“But on that song, instead of pointing the finger at her, I’m pointing it at myself and saying ‘I’m not great. I’ve let myself down’.”
The 32-year-old says he didn’t intend to write a break-up album, but the lyrics came pouring out in the studio.
“When you’ve broken up with someone, the first part of the day you might be ‘Cool, it’s fine, happy days’. And then, all of a sudden you remember ‘Oh no, I’m on my own. I miss her’.
“So it was like ‘Yeah, let’s write something a little bit like that’.”
The sadness turns to anger on the new single, Grow Up.
“You’re closer to the mirror than you are to me,” he scolds, before riffing on Carly Simon’s You’re So Vain: “I already know that when you hear this on the radio you’re going to turn it up – because it’s all about you.”
Murs laughs when I bring this lyric up. “It’s not as harsh as people might think,” he says.
“We started the session writing about a specific person but as the song developed, we all sat in the room and spoke about people we felt needed to grow up and people we didn’t like.
“Sometimes you fall out with your friends and sometimes you just grow apart. This song was an opportunity to say ‘Seriously, I’m not too proud to try and make friends with you again, but you need to just grow up’.
“But is it about my ex? That’s the thing. People will think that and I’m going to leave it open to people to decide.”
So it could be about Simon Cowell, then?
“Ha!” he exclaims. “But listen, it could be about me. Maybe I’m saying I need to grow up.”
It certainly appears that the cheeky chappy who made Heart Skips A Beat and Troublemaker has matured on his new album, without sacrificing his knack for a big, beefy chorus.
But while his heartbreak is very real, there’s a part of Murs which knows that “writing about my ex gives the album a bit of substance”.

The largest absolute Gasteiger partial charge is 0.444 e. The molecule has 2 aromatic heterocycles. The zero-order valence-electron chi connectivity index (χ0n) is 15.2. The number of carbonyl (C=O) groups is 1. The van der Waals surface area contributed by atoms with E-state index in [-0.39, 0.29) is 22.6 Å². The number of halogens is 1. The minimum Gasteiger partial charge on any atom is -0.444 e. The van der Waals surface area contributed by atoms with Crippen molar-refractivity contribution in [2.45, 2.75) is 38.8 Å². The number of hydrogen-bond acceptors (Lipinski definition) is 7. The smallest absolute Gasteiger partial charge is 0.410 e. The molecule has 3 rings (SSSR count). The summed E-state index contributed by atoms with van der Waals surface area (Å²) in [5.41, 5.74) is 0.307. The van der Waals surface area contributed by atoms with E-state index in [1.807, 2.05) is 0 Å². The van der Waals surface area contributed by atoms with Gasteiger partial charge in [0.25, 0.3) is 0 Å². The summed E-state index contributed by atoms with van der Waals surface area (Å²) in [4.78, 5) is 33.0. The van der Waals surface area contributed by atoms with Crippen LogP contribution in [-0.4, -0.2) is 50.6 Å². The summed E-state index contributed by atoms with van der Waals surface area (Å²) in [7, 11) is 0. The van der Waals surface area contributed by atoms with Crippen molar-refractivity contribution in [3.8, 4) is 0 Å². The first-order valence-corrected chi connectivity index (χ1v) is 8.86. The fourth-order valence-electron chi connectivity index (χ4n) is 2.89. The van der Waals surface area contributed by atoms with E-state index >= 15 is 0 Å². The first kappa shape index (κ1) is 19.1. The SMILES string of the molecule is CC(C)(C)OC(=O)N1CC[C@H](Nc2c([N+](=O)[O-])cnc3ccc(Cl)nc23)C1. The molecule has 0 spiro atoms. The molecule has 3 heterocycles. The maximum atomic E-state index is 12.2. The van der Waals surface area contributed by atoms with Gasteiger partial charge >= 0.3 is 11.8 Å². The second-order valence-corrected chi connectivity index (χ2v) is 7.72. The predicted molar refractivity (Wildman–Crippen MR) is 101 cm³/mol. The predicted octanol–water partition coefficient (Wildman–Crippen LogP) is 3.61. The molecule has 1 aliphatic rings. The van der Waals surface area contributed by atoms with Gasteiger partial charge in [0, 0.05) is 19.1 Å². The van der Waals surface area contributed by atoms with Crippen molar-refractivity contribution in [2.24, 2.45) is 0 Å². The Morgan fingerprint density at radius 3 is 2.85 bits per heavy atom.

“On the last record, if I’m honest with you, I felt like there weren’t any songs that had that personal touch,” he says.
“Not that you want to show people pain but sometimes people can be like ‘Oh, I like Olly but I’m not getting anything from this. I want to see more’.”
As someone who has made a point of studying other artists’ careers, Murs knows that “you’re entering into a different ball park when you write songs about specific people and specific moments”.
He’s already noticed that the tenor of his interviews has changed, as people ask more about the music than his extra-curricular activities.
And he has big plans for the future – including a swing album and more TV work – but he draws the line at a greatest hits album.
“It’s stupid to even think about it,” he says. “My songs have done brilliantly, but I’m still chasing greatest hits. I still want to have the big, big songs.
“But I don’t know how long it’s going to last.
“I always think ‘Right, I’ve got another year-and-a-half in this job. I’ll enjoy it, I’ll do my best, tour, and then see what happens’.”
Grow Up is out now. Olly Murs’s fifth album, 24 Hrs, follows on 11 November.